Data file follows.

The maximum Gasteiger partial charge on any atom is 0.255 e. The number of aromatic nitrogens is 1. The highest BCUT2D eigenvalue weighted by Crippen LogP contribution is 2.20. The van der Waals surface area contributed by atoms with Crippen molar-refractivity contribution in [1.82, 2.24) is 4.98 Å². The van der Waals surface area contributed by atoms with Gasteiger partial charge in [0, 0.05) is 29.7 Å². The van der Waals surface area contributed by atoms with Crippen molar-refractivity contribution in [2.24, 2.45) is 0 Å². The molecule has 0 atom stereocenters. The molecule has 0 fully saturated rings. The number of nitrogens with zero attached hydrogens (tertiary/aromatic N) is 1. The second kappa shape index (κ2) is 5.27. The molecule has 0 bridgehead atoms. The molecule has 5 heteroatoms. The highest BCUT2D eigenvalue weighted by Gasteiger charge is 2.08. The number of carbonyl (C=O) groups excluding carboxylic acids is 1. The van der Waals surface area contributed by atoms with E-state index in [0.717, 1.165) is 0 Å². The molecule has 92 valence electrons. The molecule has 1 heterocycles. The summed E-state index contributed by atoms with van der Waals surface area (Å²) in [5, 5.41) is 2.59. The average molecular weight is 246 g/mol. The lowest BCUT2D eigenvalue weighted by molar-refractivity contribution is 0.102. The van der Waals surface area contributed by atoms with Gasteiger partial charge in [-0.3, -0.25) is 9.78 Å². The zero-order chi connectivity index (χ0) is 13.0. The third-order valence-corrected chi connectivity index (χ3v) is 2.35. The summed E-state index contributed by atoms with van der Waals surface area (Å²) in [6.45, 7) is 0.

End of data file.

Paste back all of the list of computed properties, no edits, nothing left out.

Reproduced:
The maximum Gasteiger partial charge on any atom is 0.255 e. The number of aromatic nitrogens is 1. The highest BCUT2D eigenvalue weighted by Crippen LogP contribution is 2.20. The van der Waals surface area contributed by atoms with Crippen molar-refractivity contribution in [1.82, 2.24) is 4.98 Å². The van der Waals surface area contributed by atoms with Gasteiger partial charge in [0, 0.05) is 29.7 Å². The van der Waals surface area contributed by atoms with Crippen molar-refractivity contribution in [2.24, 2.45) is 0 Å². The molecule has 0 atom stereocenters. The molecule has 0 fully saturated rings. The number of nitrogens with zero attached hydrogens (tertiary/aromatic N) is 1. The second kappa shape index (κ2) is 5.27. The molecule has 0 bridgehead atoms. The molecule has 5 heteroatoms. The highest BCUT2D eigenvalue weighted by Gasteiger charge is 2.08. The number of carbonyl (C=O) groups excluding carboxylic acids is 1. The van der Waals surface area contributed by atoms with E-state index in [0.717, 1.165) is 0 Å². The molecule has 92 valence electrons. The molecule has 1 heterocycles. The summed E-state index contributed by atoms with van der Waals surface area (Å²) in [5, 5.41) is 2.59. The average molecular weight is 246 g/mol. The lowest BCUT2D eigenvalue weighted by molar-refractivity contribution is 0.102. The van der Waals surface area contributed by atoms with Gasteiger partial charge in [-0.3, -0.25) is 9.78 Å². The zero-order chi connectivity index (χ0) is 13.0. The third-order valence-corrected chi connectivity index (χ3v) is 2.35. The summed E-state index contributed by atoms with van der Waals surface area (Å²) in [6.45, 7) is 0.